Absolutely! The Return-To-Work process works for any type of illness or injury, and the program was specifically designed for any type of disability management. The main difference is that the injury would not represent a workers' compensation claim, and will not be handled through DOAS Risk Management. You do not need to report through the telephonic reporting system, and all medical documentation and physician communication would go through the employee and personnel. All other aspects remain the same.
expand Services and Contacts
file a Workers’ Compensation claim on state employees -
Supervisors or designated agency personnel should call 1-877-656-7475, and select option # 1. When the representative answers, advise them that you are reporting a workers’ compensation claim.
To file an Auto Liability claim -
Call 1-877-656-7475, and select option #1. When the representative answers, advise them that you are reporting an auto liability claim.
To inquire about the status of claims or speak with a claims adjuster-

Call 404-656-6245 and the operator will direct your call to the appropriate person, or you may call toll free at 1-877-656-7475, and select option #3. This will direct your call to the Risk Management Operator who will direct your call.

To speak with a Nurse Case Manager with the Managed Care Organization for Workers’ Compensation -
Call 678-784-2848 or toll free at 1-800-900-1582
To obtain medications for work-related injuries through Matrix -

The state employee should identify themselves at the pharmacy by stating that the processor is Premier Pharmacy Plan, Group #2105. The number for Matrix Healthcare Services is 1-877-804-4900.

To contact anyone in the Risk Management Department -

Call 404-656-6245 and the operator will direct your call, or you can email at

expand Workers’ Compensation
Exactly what is workers' compensation?
Workers' compensation is a benefit program that provides medical and income benefits, and in certain circumstances, rehabilitation to an employee injured on the job. This program may also provide benefits to an employee’s dependents if death results from an on-the-job injury.
When does coverage begin?
Coverage begins under the workers' compensation program on an employee’s first day on the job.
What is considered an on-the-job injury?
Any injury or illness arising out of and in the course of employment is by definition an on-the-job injury. Claims for injury occurring during breaks, lunch or personal activity may not be compensable.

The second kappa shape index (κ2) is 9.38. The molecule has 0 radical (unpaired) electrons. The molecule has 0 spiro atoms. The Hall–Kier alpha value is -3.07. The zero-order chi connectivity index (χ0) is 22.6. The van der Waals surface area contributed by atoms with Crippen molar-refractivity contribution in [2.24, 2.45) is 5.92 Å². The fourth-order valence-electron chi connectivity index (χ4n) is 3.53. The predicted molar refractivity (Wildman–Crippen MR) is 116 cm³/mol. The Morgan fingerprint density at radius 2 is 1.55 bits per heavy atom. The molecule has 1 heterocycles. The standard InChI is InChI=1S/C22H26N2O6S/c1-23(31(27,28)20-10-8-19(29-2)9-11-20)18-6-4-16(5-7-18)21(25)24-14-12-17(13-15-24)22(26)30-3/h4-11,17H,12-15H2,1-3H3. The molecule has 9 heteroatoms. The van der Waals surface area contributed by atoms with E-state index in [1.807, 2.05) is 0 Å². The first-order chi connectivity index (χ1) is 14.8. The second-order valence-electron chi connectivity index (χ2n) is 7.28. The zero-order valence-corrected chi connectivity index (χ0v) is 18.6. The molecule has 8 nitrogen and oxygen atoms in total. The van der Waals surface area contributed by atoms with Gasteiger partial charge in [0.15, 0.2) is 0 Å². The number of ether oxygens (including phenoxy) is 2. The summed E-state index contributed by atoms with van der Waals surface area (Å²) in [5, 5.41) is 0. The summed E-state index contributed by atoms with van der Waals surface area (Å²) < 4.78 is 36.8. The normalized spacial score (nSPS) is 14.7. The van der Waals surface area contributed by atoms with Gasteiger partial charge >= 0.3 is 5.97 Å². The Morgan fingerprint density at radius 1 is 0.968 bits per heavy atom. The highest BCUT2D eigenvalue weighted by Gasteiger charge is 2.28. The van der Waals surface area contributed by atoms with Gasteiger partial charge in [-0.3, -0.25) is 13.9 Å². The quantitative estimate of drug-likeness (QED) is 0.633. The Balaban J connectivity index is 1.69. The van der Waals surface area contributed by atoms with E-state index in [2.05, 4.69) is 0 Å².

What should supervisors do when an employee is injured?
Make sure the injured employee is given the opportunity to contact the number listed for the Managed Care Organization on the panel in order to choose a physician from the MCO Provider Network and is explained the Employee’s Bill of Rights as provided by law. Make sure the injury is reported in accordance with company procedures and the Act. Failure to follow these procedures could delay or jeopardize the employee’s claim, delay the employee’s recovery and return to work, result in employer penalties, and/or allow the employee to choose a non-panel physician. To report a Workers’ Compensation claim, in which medical care is needed, the supervisor should call 877-656-7475.
Are on-the-job accidents or injuries investigated?
Yes, DOAS Risk Management or the claims administrator may investigate on-the-job accidents or injuries. Investigations are necessary to determine how an injury occurred, if the injury is compensable, and find ways to prevent similar injuries from happening again.
Are employee misconduct claims resulting in on-the-job injuries covered?
Generally, workers' compensation law does not provide benefits for an injury or accident resulting from an employee's willful misconduct.
What if the supervisor is concerned about safety records?
Any safety program that encourages employees to be safety conscious and prevent accidents is recommended and supported. Safety records should not, however, interfere with or take precedence over the prompt and proper reporting of employee injuries and accidents.